February 13, 2017
Over the past week, the Gospel readings have contained many scenes of healing from Jesus’s public ministry. We know that Jesus performed many miraculous healings during His life and continues to do so today. The healing springs of Our Lady of Lourdes, whose feast we celebrated on Saturday, have brought about countless healings that have baffled doctors and defied human understanding. We know that Jesus’s healing power is still active today. But reading about all these healings also raises an uncomfortable question: What about the people who don’t receive physical healing? What about the people who make pilgrimages to Lourdes, seeking a cure, and leave with no physical change? What about our patron Pier Giorgio, who prayed constantly and yet suffered an excruciating death? How do we reconcile the fact that God allows some people to be freed entirely from the burden of their disease with the reality that many who pray desperately for healing still suffer and die?
We can begin to understand this mystery through the story of Jesus healing the paralytic:
And when he returned to Caper′na-um after some days, it was reported that he was at home. And many were gathered together, so that there was no longer room for them, not even about the door; and he was preaching the word to them. And they came, bringing to him a paralytic carried by four men. And when they could not get near him because of the crowd, they removed the roof above him; and when they had made an opening, they let down the pallet on which the paralytic lay. And when Jesus saw their faith, he said to the paralytic, “My son, your sins are forgiven.” Now some of the scribes were sitting there, questioning in their hearts, “Why does this man speak thus? It is blasphemy! Who can forgive sins but God alone?” And immediately Jesus, perceiving in his spirit that they thus questioned within themselves, said to them, “Why do you question thus in your hearts? Which is easier, to say to the paralytic, ‘Your sins are forgiven,’ or to say, ‘Rise, take up your pallet and walk’? But that you may know that the Son of man has authority on earth to forgive sins”—he said to the paralytic—“I say to you, rise, take up your pallet and go home.” And he rose, and immediately took up the pallet and went out before them all; so that they were all amazed and glorified God, saying, “We never saw anything like this!”
Jesus does eventually heal this man, but His first action shocks everyone in the room: He forgives the man’s sins. This is not why the people went to such lengths to bring him before Jesus. Not only was this not what they were asking of Him, it was an act that seemed blasphemous! How could He forgive sins? But Jesus did this both to reveal His divinity and to put first things first. The people were asking for a physical healing, but Jesus wouldn’t settle for just that. He knew that unless this man received forgiveness of sins, unless he received the healing of his soul, he would never be truly healed. Jesus’s ability to make the man walk again is a manifestation of His healing power, but the most miraculous thing about this story is that the man’s sins were forgiven. That is the part that matters most. Jesus was asked to perform a quick fix—to heal just the man’s body—but He gave the man what he didn’t know he needed, healing him inside and out.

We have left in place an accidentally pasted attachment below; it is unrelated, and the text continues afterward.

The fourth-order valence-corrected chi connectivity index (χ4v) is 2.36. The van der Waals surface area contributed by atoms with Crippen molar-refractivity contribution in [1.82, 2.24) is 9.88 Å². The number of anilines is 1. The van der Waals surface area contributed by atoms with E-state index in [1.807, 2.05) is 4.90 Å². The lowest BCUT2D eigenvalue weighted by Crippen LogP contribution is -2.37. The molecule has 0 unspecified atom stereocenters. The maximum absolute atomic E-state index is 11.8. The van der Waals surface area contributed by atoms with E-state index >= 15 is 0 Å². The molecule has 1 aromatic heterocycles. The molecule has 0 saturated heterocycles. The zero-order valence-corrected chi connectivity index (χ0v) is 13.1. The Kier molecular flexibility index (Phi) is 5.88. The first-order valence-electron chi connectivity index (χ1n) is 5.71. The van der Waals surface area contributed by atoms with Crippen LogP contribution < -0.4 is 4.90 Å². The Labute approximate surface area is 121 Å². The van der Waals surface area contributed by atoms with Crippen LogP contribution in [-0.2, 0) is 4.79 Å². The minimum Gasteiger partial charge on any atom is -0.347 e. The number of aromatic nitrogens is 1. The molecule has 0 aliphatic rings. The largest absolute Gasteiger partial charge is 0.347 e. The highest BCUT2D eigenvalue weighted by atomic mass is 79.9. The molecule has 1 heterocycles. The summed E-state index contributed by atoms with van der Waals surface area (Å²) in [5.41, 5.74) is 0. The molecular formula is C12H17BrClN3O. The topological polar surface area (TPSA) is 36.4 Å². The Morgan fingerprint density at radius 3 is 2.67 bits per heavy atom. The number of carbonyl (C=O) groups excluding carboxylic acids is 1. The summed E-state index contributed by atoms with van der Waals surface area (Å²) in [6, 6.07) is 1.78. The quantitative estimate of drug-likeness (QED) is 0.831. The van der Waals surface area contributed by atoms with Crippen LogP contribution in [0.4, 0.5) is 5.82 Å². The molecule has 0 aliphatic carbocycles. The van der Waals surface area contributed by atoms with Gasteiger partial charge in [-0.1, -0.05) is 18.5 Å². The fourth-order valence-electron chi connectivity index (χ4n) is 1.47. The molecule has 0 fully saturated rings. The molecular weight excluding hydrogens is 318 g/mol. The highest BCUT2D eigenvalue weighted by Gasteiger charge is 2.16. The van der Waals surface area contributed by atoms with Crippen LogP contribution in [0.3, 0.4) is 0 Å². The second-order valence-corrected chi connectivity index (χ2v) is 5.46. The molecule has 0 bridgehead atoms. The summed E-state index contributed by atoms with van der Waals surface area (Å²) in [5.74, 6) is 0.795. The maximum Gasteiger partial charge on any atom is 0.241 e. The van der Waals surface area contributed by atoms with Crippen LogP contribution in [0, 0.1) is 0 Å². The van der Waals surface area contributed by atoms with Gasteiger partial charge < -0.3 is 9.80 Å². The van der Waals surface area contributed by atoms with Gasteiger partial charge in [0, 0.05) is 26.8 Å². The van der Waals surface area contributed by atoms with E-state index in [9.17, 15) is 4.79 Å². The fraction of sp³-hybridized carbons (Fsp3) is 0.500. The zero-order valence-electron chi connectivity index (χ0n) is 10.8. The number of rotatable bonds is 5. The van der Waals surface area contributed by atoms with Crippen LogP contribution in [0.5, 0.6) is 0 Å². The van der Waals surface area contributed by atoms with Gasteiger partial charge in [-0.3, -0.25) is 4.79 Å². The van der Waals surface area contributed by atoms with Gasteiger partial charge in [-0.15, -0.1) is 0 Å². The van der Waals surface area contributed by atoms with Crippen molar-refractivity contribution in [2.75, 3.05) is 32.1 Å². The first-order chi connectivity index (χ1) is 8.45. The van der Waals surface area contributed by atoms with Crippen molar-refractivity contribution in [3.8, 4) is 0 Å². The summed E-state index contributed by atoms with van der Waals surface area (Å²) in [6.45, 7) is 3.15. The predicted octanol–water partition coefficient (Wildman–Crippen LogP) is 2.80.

Some are granted both spiritual and physical healing, some just spiritual—but that spiritual healing is the greater priority, the most important thing. Unless our souls are healed and our sins forgiven, we are unwell, and if we are healed interiorly, we can bear any physical suffering. We can ask for healing and confidently expect our prayer to be answered: for regardless of the path we are called to follow, whether we are to give God glory through allowing Him to heal us physically or by offering up our sufferings, He will heal our souls, and His grace will shine through us. If our story is not to be one of miraculous healing, then He wants to give us the grace to bear our sufferings with joy and recognize their great purpose. If we earnestly ask to be healed, He will not fail to give us the interior healing that transcends any physical maladies. Ultimately, Jesus wants us to be healed both spiritually and physically; it pains Him to see us suffer. He wants us to be physically healed, too, but He also knows that we will certainly find physical healing in Heaven, and sometimes He uses our sufferings to help us—and the other souls for whom we offer our sufferings—to get there. Let us look to Pier Giorgio, who despite his terrible illness never wavered in his joy. He was not granted physical healing, but his soul was fully restored and awakened, and because of that he was able to see even his trials through the lens of grace. The promise of healing in the Gospel stories is there for each of us. When we haven’t found the cure that we’d hoped for, we don’t need to despair or worry that we will be forgotten. We are not forgotten. Everyone’s story is different, but He desires each of us to receive the most precious of gifts: interior healing of the soul, forgiveness of sins, and the promise of Heaven.